Hashimpura 22 May: The Forgotten Story of India’s Biggest Custodial Killings by Vibhuti Narain Rai, published by Penguin Books, 2016.
Hashimpura 22 May: The Forgotten Story of India’s Biggest Custodial Killings is a chilling reminder of that pervasive matrix of communal hatred, inhuman violence and gross miscarriage of justice which has systematically corroded the secular foundations of the Indian polity over the last few decades. Vibhuti Narain Rai’s memoir, translated from Hindi by Darshan Desai, provides yet another instance of injustice that ends up exposing the bloody underbelly of agony and outrage which the vaunted rhetoric of democracy strives to conceal.
V.N. Rai was the Superintendent of Police for the district of Ghaziabad in Uttar Pradesh in 1987, at a time when communal tensions were running high, owing to the growth of the Ramjanmabhoomi movement, and various parts of UP, especially Meerut, were up in flames. It is during this strife-torn context that on the night of 22nd May, 1987, that a group of individuals, belonging to the Provincial Armed Constabulary (PAC), led by Platoon Commander Surendra Pal Singh, picked up forty to fifty young and able-bodied Muslim men from Hashimpura locality of Meerut city in a truck and then took them near the Muradnagar Canal and Hindon Canal where they were indiscriminately shot at, leading to the death of 42 innocent citizens of secular India. The book offers a vivid and detailed portrayal of the massacre itself, especially from the accounts of survivors like Babudin and Zulfiqar, and Rai’s own involvement in the search and rescue operations that he undertook that night as well as the subsequent twists and turns in the ensuing investigation, culminating in the shambolic verdict of 2015 which exonerated all accused due to lack of evidence.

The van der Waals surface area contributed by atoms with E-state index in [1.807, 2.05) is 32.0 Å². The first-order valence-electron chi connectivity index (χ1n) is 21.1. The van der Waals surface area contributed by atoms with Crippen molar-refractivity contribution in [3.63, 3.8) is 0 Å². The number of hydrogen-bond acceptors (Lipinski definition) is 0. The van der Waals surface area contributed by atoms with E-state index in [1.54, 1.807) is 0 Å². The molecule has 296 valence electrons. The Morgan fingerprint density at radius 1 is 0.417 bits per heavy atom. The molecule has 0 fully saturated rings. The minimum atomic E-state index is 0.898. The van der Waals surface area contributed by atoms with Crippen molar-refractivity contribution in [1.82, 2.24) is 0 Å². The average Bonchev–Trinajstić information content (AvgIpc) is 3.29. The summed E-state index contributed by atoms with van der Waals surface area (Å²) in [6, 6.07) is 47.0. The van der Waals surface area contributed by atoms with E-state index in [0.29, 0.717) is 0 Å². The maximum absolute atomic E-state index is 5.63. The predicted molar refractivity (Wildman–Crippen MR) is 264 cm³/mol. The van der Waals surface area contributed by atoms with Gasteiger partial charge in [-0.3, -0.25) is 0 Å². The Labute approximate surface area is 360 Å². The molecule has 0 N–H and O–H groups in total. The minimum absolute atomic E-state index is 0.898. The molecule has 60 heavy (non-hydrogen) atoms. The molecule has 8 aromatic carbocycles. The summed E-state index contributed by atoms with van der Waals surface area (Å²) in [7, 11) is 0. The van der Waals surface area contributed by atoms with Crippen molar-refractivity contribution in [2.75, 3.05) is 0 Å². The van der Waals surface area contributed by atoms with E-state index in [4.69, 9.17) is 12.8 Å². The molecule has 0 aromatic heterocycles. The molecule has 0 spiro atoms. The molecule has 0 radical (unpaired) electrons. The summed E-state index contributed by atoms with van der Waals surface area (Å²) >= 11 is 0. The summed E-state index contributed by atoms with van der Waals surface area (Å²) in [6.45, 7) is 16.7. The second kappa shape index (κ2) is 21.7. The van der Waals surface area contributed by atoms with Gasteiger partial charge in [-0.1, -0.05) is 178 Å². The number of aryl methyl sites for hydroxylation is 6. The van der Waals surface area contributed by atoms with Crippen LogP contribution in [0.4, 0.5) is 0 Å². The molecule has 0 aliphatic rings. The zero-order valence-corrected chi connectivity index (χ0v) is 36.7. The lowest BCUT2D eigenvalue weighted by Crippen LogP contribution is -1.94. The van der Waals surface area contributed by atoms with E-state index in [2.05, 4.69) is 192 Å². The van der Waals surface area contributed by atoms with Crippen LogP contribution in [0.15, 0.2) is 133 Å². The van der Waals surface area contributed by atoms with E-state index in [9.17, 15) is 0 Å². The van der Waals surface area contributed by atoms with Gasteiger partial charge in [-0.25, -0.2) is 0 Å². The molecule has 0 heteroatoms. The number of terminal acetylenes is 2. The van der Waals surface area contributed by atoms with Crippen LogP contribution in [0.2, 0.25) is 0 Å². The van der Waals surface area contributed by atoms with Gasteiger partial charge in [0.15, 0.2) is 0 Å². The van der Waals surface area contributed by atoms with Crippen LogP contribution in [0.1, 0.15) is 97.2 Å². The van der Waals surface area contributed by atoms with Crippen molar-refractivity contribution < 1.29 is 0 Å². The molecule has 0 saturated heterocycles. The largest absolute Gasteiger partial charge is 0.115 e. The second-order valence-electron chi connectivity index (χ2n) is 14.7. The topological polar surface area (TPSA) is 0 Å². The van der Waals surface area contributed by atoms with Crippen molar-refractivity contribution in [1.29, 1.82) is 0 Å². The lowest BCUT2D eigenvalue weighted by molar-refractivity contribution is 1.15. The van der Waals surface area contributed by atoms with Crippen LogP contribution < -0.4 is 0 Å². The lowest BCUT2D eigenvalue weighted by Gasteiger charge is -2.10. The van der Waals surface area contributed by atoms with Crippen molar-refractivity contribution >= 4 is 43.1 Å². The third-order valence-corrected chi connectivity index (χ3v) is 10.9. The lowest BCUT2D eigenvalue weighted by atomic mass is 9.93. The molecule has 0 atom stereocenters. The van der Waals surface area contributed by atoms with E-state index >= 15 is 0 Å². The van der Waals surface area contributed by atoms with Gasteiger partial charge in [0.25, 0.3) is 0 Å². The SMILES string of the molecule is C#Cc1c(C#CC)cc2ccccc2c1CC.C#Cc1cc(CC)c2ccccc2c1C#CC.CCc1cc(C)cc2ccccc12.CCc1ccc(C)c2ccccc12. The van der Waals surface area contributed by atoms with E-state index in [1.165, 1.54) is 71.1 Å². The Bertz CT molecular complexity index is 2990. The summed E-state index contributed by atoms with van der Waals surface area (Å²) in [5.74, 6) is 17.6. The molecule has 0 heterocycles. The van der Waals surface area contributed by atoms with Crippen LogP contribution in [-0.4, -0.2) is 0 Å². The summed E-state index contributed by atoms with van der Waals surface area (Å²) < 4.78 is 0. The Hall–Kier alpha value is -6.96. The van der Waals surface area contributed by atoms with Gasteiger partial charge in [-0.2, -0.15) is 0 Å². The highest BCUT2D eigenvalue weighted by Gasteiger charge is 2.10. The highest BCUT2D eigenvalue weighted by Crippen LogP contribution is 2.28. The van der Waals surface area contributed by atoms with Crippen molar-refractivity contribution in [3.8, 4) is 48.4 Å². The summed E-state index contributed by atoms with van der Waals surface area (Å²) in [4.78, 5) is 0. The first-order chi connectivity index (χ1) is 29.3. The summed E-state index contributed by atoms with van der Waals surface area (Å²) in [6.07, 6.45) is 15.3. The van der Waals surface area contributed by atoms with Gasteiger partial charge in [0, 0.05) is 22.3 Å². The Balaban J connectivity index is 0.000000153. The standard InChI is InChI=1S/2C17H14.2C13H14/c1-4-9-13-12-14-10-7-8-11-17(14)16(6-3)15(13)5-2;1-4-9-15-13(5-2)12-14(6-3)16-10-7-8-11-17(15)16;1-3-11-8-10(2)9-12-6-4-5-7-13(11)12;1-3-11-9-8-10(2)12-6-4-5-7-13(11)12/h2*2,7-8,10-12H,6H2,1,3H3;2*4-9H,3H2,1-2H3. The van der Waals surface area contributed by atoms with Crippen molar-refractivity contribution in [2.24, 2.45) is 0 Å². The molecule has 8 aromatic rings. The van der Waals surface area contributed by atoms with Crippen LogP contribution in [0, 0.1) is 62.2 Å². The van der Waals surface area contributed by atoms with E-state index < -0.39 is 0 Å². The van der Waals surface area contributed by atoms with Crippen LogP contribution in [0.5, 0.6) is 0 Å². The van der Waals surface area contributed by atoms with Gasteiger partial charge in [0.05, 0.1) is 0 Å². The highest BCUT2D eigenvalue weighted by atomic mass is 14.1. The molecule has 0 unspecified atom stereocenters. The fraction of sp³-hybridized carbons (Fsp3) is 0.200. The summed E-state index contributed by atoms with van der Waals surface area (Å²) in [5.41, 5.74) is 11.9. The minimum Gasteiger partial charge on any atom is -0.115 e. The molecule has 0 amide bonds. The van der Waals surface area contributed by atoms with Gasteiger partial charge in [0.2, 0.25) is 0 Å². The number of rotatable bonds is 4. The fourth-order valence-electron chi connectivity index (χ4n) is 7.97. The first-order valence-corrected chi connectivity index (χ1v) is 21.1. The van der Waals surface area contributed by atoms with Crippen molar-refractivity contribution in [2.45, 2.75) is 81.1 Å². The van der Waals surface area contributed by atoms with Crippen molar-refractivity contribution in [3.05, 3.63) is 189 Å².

But the verdict itself did not really come as a surprise, even though it was both shocking and severely disheartening. While delivering his verdict Judge Sanjay Jindal observed,
“The defects in the investigation are of such a nature which go to the very root of the prosecution case and if ignored the same can cause a serious prejudice to the accused persons, and such ignorance may result in the miscarriage of justice…It is very painful to observe that several innocent persons have been traumatized and their lives have been taken by the state agency, but the investigating agency as well as the prosecution have failed to bring on record the reliable material to establish the identity of the culprits” (156-57).
Rai’s scrupulously mentions the nature of such defects which were deliberately indulged in to weaken the investigation and hush up the truth. Why did it take the authorities to confiscate the truck in which the PAC men carried off the murdered Muslim men, which meant that no worthwhile evidence would be recovered from it? Why did the report of the investigating officer of the CID, not signed by the survivors, refer to jawans in deep green uniforms when both Babudin and Muzibur Rahman (also one of the survivors) had referred to the perpetrators as men in khaki-uniforms in their original FIRs and statements given to the court? Why was it that the CID even listed among the accused a Muslim named Sami Ullah, even though it is quite absurd that he would have been part of the gruesome murders of his own community members? Why was it that the CID insisted from the start that Surendra Pal Singh and his associates were exclusively responsible for such a horrible massacre and that no senior officer was in any involved, even though there were reports of meetings regarding potential raids in Hashimpura and Maliyana, involving superior officers of both police and the local battalion of the army? Why was it that Major B.S. Pathania and others steadfastly refused to cooperate with the investigation and even denied what they wrote in the reports they had submitted to their superiors? Why were army officers actively involved in controlling the law and order situation in Meerut in the wake of communal violence from 18 May, even though there were no specific orders for the involvement of the army? What was the role of Major Satish Kaushik, whom several eye witness accounts placed in Hashimpura on the day of the massacre even though he was not posted there? Was there any link between the massacre and the death of Prabhat Kaushik, Major Kaushik’s brother and nephew of local BJP leader Shakuntala Sharma? The investigation, if carried out properly, should have offered answers to most of these questions. But as Rai confesses,